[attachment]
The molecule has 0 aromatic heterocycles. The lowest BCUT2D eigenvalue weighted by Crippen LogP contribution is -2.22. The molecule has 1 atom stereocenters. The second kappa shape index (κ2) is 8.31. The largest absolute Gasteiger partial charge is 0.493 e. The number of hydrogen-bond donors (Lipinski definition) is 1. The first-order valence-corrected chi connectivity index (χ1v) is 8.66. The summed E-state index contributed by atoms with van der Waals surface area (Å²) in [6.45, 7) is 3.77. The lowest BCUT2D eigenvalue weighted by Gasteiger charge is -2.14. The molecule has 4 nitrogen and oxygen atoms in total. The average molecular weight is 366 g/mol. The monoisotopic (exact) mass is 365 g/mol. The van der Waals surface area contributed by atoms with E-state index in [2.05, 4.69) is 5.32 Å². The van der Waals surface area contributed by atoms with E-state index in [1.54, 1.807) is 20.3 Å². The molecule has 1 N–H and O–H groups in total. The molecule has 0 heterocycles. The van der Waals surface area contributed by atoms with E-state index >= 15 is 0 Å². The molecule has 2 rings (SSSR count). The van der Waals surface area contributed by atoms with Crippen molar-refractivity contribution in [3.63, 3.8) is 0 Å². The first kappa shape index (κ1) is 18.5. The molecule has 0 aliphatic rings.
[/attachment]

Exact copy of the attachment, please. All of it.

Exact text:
The molecule has 0 aromatic heterocycles. The lowest BCUT2D eigenvalue weighted by Crippen LogP contribution is -2.22. The molecule has 1 atom stereocenters. The second kappa shape index (κ2) is 8.31. The largest absolute Gasteiger partial charge is 0.493 e. The number of hydrogen-bond donors (Lipinski definition) is 1. The first-order valence-corrected chi connectivity index (χ1v) is 8.66. The summed E-state index contributed by atoms with van der Waals surface area (Å²) in [6.45, 7) is 3.77. The lowest BCUT2D eigenvalue weighted by Gasteiger charge is -2.14. The molecule has 4 nitrogen and oxygen atoms in total. The average molecular weight is 366 g/mol. The monoisotopic (exact) mass is 365 g/mol. The van der Waals surface area contributed by atoms with E-state index in [2.05, 4.69) is 5.32 Å². The van der Waals surface area contributed by atoms with E-state index in [1.54, 1.807) is 20.3 Å². The molecule has 1 N–H and O–H groups in total. The molecule has 0 heterocycles. The van der Waals surface area contributed by atoms with E-state index >= 15 is 0 Å². The molecule has 2 rings (SSSR count). The van der Waals surface area contributed by atoms with Crippen molar-refractivity contribution in [3.63, 3.8) is 0 Å². The first kappa shape index (κ1) is 18.5. The molecule has 0 aliphatic rings.